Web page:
By Felix Kloman

“What shall I call thee?” asked William Blake many years ago. It has been a lifelong question of mine, as the owner of many boats.

Her name: Dianthus, and she has carried me on Long Island Sound, the Connecticut River, Tenants Harbor, Rockland Harbor, and Penobscot Bay. A perfect flower of a boat!

It all began shortly after our move in 1967 from Philadelphia to Rowayton, Connecticut, a small town with water on three sides. Naturally, boats followed. But, as my wife Ann was more entranced by her newly acquired garden (she’s a natural horticulturalist!) while I was mesmerized by sailing, we had to come to an agreement on boats. My solution: name all our boats after flowers and plants. I, in turn would try to learn about the plant world, and she would attempt to learn the parts of a sailing vessel (for example, the foot, leach and luff, plus the head, tack and clew). Fair enough?

My first purchase was a Dyer Dhow for frostbite racing from November through April at the Norwalk Yacht Club. Its name? Turtlehead: not only a pink perennial but also an apt description of what the hull looked like upside-down on the club deck. Perfect! I raced her for more than 15 years.

Ann expressed an interest is trying fishing, so we bought a yellow, 16-foot fiberglass Amesbury dory. We named her, naturally enough, Banana, that tasty yellow fruit…and Ann’s nickname. Next came an 18-foot double rowing dory built by Dynamite Payson in Maine, for use on both Long Island Sound and the waters of Tenants Harbor. We christened her Lobelia, for that flowering plant, and she’s still with us.

In 1977 I moved to a larger racing boat, buying a brand new J/24 sloop from Rod Johnstone and Bob Johnstone, good friends from college. Yet another dual name: she was called Anemone, a flowering plant and a sea creature! We became so enamored of this apt moniker that it followed us when we moved to a Freedom 36 sloop in 1987. And Turtlehead became her dinghy, with a proper mount on her port foredeck.

Next in line was (and is, as I still own her) a 19-foot ocean-rowing scull designed by Britton Chance, Jr. Her name: Dianthus, and she has carried me on Long Island Sound, the Connecticut River, Tenants Harbor, Rockland Harbor, and Penobscot Bay. A perfect flower of a boat!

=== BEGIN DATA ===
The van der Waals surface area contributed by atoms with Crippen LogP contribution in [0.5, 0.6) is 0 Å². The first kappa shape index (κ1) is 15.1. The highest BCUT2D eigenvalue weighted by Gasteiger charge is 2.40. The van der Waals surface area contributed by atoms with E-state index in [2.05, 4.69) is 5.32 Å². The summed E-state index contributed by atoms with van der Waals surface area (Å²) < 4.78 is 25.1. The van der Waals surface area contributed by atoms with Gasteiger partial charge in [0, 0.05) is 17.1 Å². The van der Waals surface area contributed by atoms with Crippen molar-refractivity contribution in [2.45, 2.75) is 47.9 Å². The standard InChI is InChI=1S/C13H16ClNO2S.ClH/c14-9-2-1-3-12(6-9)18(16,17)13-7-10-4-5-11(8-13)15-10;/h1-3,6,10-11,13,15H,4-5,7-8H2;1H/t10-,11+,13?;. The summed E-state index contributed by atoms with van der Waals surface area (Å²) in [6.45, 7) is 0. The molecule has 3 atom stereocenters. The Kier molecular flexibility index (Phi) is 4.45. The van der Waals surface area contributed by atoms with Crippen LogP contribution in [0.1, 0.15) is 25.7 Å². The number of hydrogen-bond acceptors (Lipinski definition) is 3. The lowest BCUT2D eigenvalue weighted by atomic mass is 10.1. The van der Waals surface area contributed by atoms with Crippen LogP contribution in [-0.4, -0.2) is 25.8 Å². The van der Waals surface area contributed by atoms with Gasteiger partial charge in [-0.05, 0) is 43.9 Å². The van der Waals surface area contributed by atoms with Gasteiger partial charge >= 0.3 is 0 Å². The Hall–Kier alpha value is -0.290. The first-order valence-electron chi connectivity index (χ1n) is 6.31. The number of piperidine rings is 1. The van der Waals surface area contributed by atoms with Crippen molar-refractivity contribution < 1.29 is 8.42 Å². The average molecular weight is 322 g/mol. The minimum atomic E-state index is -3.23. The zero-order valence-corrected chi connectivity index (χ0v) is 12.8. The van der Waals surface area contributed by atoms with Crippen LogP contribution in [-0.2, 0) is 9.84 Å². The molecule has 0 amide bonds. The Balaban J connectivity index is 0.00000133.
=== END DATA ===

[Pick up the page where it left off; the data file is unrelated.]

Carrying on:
By 1998, I had aged to the point when large sailing vessels were no longer physically enticing, so my son and I found a Dyer 29 powerboat in Camden, Maine. But we were then stymied by the naval tradition of maintaining the original name of the craft. It was Heron, not remotely a flower. Our solution: we bought a 8-foot Dyer Midget, complete with mast, boom and sail, adding a stern platform and davits to carry her. A search of one of Ann’s gardening books found the perfect name: Heronbill, a perennial similar to a geranium. Saved!

And finally I bought two JY-9 catboats, again from Rod Johnstone, in 1999. But, at the time I was thoroughly engrossed in the 21 novels by Patrick O’Brian describing the exploits of Jack Aubrey and Stephen Maturin during the Napoleonic Wars. I simply had to name them after two of Jack’s vessels: Sophie (his first command) and Nutmeg (for a smaller ship he sailed in the Western Pacific). But, yet again, a search of Ann’s horticultural library saved the day. Nutmeg, of course, is a tree with an edible seed and also the state tree of Connecticut, where we live. Sophie (mirabile dictu) is a type of pink rose. Today, Dianthus, Heronbill, Lobelia, Nutmeg, and Sophie continue as proud possessions in our Maine seagoing garden.

But has all this practice improved my horticultural knowledge? I still cannot properly identify a lantana or a hydrangea. But neither can Ann tell the difference between a line, halyard, and sheet! So, what’s in a name?

Felix Kloman lives in Lyme, CT.